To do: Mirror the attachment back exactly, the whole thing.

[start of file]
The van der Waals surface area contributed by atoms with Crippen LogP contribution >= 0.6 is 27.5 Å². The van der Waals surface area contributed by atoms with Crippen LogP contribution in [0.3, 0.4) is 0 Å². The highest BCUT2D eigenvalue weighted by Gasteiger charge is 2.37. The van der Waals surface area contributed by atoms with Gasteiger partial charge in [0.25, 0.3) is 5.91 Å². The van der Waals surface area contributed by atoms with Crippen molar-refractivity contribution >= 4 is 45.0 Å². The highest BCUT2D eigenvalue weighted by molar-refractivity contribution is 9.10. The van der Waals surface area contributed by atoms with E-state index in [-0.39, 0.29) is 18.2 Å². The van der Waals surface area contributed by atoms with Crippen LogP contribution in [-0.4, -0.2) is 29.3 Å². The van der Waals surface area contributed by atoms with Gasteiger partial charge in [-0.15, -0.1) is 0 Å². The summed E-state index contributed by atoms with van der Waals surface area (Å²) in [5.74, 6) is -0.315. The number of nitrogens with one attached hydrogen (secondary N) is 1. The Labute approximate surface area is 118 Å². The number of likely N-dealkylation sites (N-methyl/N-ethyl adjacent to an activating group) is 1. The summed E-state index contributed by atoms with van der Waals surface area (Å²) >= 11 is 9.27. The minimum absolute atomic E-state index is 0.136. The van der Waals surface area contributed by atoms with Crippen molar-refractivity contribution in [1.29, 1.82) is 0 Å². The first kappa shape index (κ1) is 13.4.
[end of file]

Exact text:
The van der Waals surface area contributed by atoms with Crippen LogP contribution >= 0.6 is 27.5 Å². The van der Waals surface area contributed by atoms with Crippen LogP contribution in [0.3, 0.4) is 0 Å². The highest BCUT2D eigenvalue weighted by Gasteiger charge is 2.37. The van der Waals surface area contributed by atoms with Gasteiger partial charge in [0.25, 0.3) is 5.91 Å². The van der Waals surface area contributed by atoms with Crippen molar-refractivity contribution >= 4 is 45.0 Å². The highest BCUT2D eigenvalue weighted by molar-refractivity contribution is 9.10. The van der Waals surface area contributed by atoms with E-state index in [-0.39, 0.29) is 18.2 Å². The van der Waals surface area contributed by atoms with Crippen LogP contribution in [-0.4, -0.2) is 29.3 Å². The van der Waals surface area contributed by atoms with Gasteiger partial charge in [-0.15, -0.1) is 0 Å². The summed E-state index contributed by atoms with van der Waals surface area (Å²) in [5.74, 6) is -0.315. The number of nitrogens with one attached hydrogen (secondary N) is 1. The Labute approximate surface area is 118 Å². The number of likely N-dealkylation sites (N-methyl/N-ethyl adjacent to an activating group) is 1. The summed E-state index contributed by atoms with van der Waals surface area (Å²) >= 11 is 9.27. The minimum absolute atomic E-state index is 0.136. The van der Waals surface area contributed by atoms with Crippen molar-refractivity contribution in [1.29, 1.82) is 0 Å². The first kappa shape index (κ1) is 13.4.